Deep fried rock oyster in panko breadcrumbs, duck ham and apple
This is a real crowd pleaser. Deep frying oysters in crispy breadcrumbs is a great way to serve them and even people who normally wouldn’t eat raw oysters will love them cooked. It changes the texture completely and they are delicious. Match that with your own cured duck ham and you have a real winner.
Ingredients | Serves 6
For the oysters
- 18 rock oysters
- 100g plain flour
- 100g panko breadcrumbs
- 3 whole eggs, beaten
- Vegetable oil for deep frying
- Specialist Equipment
- Muslin cloth
For the duck ham
- 1 large duck breast (300g)
- 75g coarse sea salt
- 10 black peppercorns, crushed
- 5 sprigs fresh thyme leafs
- 25g caster sugar
- 2 Cox’s apples
- 750g coarse sea salt (This can be reused)
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Making the duck ham
The duck ham is an optional extra; the surf and turf element of this dish really works well but bear in mind, forward planning is essential as it will take 10 days to cure the duck breast. If you do not want to attempt this you can substitute the duck ham for a good quality salami or any other cured meat from a deli. Start by removing half the fat off the duck breast with a knife then in a bowl mix together the salt, pepper, thyme and sugar. In a small plastic container place a layer of the salt mixture on the bottom, put the duck breast on the salt mix then cover the breast with the remaining salt mixture. The thyme is very important in this recipe because as well as adding flavour it contains antibacterial agents that will protect the meat from contamination as it cures. Cover the container with cling film and place in the fridge for 24 hours. After 24 hours remove the duck breast from the cure and wash it under cold running water to remove all the salt mix, pat dry with kitchen towel and wrap it in muslin cloth. Tie some string around the end and hang the duck breast in the fridge for 10 days. It is important that the air can circulate freely around the meat so make sure you clear some space in the fridge. After 10 days remove the duck from the cloth and the beautifully cured duck ham is ready for eating.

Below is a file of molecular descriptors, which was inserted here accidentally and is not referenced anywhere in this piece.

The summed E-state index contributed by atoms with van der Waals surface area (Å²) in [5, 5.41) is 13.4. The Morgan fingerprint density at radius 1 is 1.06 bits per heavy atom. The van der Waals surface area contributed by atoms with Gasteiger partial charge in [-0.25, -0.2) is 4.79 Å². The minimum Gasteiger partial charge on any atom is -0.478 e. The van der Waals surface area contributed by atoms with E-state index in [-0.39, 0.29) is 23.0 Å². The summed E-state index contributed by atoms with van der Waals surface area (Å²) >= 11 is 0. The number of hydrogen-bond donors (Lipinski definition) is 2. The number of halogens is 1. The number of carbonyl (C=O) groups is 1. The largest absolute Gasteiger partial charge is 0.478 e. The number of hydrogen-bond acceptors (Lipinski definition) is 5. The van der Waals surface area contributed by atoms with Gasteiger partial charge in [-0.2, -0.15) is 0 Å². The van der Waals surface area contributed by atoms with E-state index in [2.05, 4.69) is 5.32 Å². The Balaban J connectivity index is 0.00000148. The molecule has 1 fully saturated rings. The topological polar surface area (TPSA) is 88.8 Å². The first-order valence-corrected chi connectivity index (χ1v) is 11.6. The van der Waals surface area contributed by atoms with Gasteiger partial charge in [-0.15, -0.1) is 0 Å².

Opening the oysters
We call this shucking. Hold the oyster flat side up and use a tea towel to protect your hands in case you slip when opening the oysters. Insert an oyster shucker or butter knife into the hinge of the oyster, ease the knife in gently then twist the knife to open the oyster. Discard the flat part of the shell and – using a spoon – carefully scrape the oyster into a bowl. Once you have done this to all the oysters, keep the meat in the fridge until needed and wash the curved part of the shells as we will use these later to serve the oysters in.
Just before you are ready to serve place the flour, beaten eggs and breadcrumbs in three separate bowls. Take the oysters out the fridge and place each one in the flour first, then the egg and finally the breadcrumbs. Make sure a decent layer of the crumbs stick to each oyster. Place the breaded oysters onto a clean tray ready for frying.
Heat a table top fryer or deep saucepan with vegetable oil to 180°c. Whilst the oil is heating tip the coarse salt into a serving dish then place the cleaned oyster shells into the salt, which is there to stop all the shells from tipping over. Taking a sharp knife, thinly slice the apple then cut into matchsticks. Remove the duck breast from the fridge and thinly slice. Once the oil is hot, fry the oysters for 2 minutes then drain on kitchen paper to remove excess oil. Place a deep fried oyster into each oyster shell, top with a slice of duck ham and some apple then serve straight away.